How to Tell Your Wife She Needs Life Insurance

We tend to think of husbands as the family members with the greatest need for life insurance. But the death of a wife can be every bit as financially devastating for those who are left behind.

The main purpose of life insurance is to replace lost income, and two-income households have become commonplace in the U.S. Like husbands, wives need life insurance to make sure that their deaths don't create an economic crisis for the people who depend on them.

The problem is that telling your spouse or domestic partner that they need to buy a life insurance policy can be a difficult task. That's because many people dislike contemplating their own death, says Kate Levinson, author of "Emotional Currency," a book about women building healthy relationships with money. They may resist discussing the topic.

Even if they work full time, wives remain the primary homemakers for most families. Many don't realize how much their families have come to rely on their efforts at home and in the workplace.

"It is relatively new that so many women are making more income," Levinson explains. "Their families depend upon their income as well as the work [they do] running the home."

What to say

Telling your wife she needs life insurance requires sensitivity, since no one likes to be reminded that their death is inevitable. Here are some ways to approach the subject:

  • If your wife works, point out that her earnings are vital to household finances. Explain that finding a way to replace her income would be extremely difficult without life insurance. The 2012 Mother's Day Index took an informal look at federal labor data and found that hiring someone to do the work that mothers typically perform around the house could cost $60,381 per year. That's more than typical middle-wage families can afford.
  • If you have children, remind her that the cost of higher education is increasing. A life insurance policy could help ensure that her children are able to attend college or receive other career training.
  • Stress to her just how uncertain the U.S. economy is. Making sure that she is adequately insured will create economic stability for your household and bring her peace of mind.
  • Getting your wife to face her own mortality may require "breaking through resistance," says Levinson. She advises men to emphasize that either partner in a relationship could die unexpectedly. Preparing for this with a life insurance policy is the best thing you can do for your loved ones.
  • Tell her not to count on outliving you. Nancy Fagan, a divorce mediator in San Diego, observes that women often delay buying life insurance because they assume they will outlive their husbands, "and it doesn't always happen that way. Wives do die. They should think about the children and what would happen if their husband isn't earning enough money to take care of them."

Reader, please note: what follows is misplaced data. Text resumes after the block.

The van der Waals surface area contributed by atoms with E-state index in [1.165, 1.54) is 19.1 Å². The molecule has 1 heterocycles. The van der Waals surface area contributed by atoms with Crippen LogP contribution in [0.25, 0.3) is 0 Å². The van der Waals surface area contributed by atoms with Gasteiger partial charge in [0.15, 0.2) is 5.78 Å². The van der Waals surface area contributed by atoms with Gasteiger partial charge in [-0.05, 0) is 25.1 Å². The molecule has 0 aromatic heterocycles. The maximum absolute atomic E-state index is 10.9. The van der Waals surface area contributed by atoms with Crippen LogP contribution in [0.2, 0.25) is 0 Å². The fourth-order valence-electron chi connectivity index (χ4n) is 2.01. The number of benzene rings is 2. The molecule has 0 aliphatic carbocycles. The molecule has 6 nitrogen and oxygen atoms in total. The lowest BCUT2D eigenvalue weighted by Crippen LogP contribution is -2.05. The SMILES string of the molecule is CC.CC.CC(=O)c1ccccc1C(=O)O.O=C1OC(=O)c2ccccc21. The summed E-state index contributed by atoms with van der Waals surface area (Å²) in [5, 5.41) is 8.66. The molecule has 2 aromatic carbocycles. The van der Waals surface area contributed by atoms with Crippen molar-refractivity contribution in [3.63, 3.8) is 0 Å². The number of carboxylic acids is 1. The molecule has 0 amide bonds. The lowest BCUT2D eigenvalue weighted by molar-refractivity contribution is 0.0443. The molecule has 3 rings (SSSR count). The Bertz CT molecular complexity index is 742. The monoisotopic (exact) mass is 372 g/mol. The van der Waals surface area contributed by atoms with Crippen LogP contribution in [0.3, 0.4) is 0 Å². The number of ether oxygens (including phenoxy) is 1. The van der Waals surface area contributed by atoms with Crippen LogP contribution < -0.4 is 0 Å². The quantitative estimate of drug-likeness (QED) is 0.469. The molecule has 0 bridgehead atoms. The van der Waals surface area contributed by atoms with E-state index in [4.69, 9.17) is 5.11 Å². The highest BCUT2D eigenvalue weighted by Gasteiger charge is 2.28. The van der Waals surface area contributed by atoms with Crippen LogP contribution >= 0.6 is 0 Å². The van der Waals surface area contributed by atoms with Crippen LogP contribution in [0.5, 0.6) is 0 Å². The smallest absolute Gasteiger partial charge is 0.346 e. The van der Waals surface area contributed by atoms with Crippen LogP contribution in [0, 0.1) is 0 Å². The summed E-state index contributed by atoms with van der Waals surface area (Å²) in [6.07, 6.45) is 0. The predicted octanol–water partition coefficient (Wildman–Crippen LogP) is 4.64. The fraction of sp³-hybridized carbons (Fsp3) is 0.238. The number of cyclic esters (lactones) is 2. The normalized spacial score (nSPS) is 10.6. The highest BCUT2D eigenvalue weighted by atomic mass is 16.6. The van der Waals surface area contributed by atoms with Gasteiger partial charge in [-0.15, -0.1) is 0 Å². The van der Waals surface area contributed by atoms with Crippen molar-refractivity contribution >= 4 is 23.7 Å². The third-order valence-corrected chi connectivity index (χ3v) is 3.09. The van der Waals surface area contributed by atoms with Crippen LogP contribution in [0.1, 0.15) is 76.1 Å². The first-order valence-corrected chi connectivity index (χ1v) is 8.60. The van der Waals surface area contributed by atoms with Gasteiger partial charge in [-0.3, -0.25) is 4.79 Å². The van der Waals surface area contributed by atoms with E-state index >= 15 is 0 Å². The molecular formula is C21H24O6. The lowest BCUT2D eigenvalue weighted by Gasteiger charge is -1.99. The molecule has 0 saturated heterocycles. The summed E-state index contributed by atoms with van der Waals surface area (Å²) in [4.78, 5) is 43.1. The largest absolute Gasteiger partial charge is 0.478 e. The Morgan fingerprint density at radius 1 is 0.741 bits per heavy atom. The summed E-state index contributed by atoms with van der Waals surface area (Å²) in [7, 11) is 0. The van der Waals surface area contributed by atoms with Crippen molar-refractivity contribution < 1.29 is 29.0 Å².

The gender gap

Although men historically have earned more than women in comparable jobs in the U.S., the gap is narrowing. 66% of women age 18 to 34 years old say being successful and having high-paying jobs is "one of the most important things" or "very important" to them, according to a recent Pew Research Center report on women's career expectations. In comparison, only 59% of young men feel the same way.

The Pew group found that women have made significant workplace gains since 1970, when just over 38% of the U.S. labor force consisted of women. In 2010, women made up almost half of the labor force (46.7%).

"Women are really, really closing the gap," says Margaret King, director of The Center for Cultural Studies & Analysis in Philadelphia. As a result, husbands are growing more financially dependent on their partners. At one time, middle-wage families may have been able to economically justify skipping a life insurance policy for Mom, but those days are over.

Yet women generally have lower amounts of individual life insurance than men of the same age, reports LIMRA, a research group that tracks insurance trends. On average, women have $129,800 of individual life insurance. In contrast, men have $187,100 in coverage.

In addition to replacing income, people typically buy life insurance to pay mortgages, cover funeral expenses and fund children's educations. The amount of life insurance that a woman needs depends on such factors as salary, age, the number of dependents she supports and the family's debt.

Here's how to do a "needs analysis" before you buy life insurance.

Struggling not to lose ground

The American middle class has been losing economic ground for decades. Ginita Wall, director of the nonprofit Women's Institute for Financial Education, says it's hard for any middle-wage person, male or female, to earn enough money to support a home and children without the help of a domestic partner.

"Traditionally all of the [personal finance] articles have been geared toward the male needing life insurance," Wall says. "These days there often is not one major breadwinner. It's two people and sometimes the women are earning more. To protect the income stream if they are both working, they both are going to need life insurance."

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